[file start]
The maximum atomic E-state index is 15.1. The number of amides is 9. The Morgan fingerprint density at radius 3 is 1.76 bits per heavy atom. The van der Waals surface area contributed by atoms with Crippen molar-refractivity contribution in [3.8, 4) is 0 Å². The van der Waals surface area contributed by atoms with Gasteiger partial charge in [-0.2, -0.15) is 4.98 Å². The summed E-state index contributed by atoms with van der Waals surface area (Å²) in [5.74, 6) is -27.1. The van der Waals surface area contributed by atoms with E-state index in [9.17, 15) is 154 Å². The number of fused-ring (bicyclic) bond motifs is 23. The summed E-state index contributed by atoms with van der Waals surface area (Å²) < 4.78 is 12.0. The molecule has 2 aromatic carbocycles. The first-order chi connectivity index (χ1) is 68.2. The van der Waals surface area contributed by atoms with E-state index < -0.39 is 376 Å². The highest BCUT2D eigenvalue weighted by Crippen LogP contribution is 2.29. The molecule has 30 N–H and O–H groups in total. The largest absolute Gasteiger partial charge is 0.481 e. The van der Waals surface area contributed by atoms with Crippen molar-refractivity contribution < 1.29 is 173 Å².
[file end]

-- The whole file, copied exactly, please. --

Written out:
The maximum atomic E-state index is 15.1. The number of amides is 9. The Morgan fingerprint density at radius 3 is 1.76 bits per heavy atom. The van der Waals surface area contributed by atoms with Crippen molar-refractivity contribution in [3.8, 4) is 0 Å². The van der Waals surface area contributed by atoms with Gasteiger partial charge in [-0.2, -0.15) is 4.98 Å². The summed E-state index contributed by atoms with van der Waals surface area (Å²) in [5.74, 6) is -27.1. The van der Waals surface area contributed by atoms with E-state index in [9.17, 15) is 154 Å². The number of fused-ring (bicyclic) bond motifs is 23. The summed E-state index contributed by atoms with van der Waals surface area (Å²) < 4.78 is 12.0. The molecule has 2 aromatic carbocycles. The first-order chi connectivity index (χ1) is 68.2. The van der Waals surface area contributed by atoms with E-state index < -0.39 is 376 Å². The highest BCUT2D eigenvalue weighted by Crippen LogP contribution is 2.29. The molecule has 30 N–H and O–H groups in total. The largest absolute Gasteiger partial charge is 0.481 e. The van der Waals surface area contributed by atoms with Crippen molar-refractivity contribution < 1.29 is 173 Å².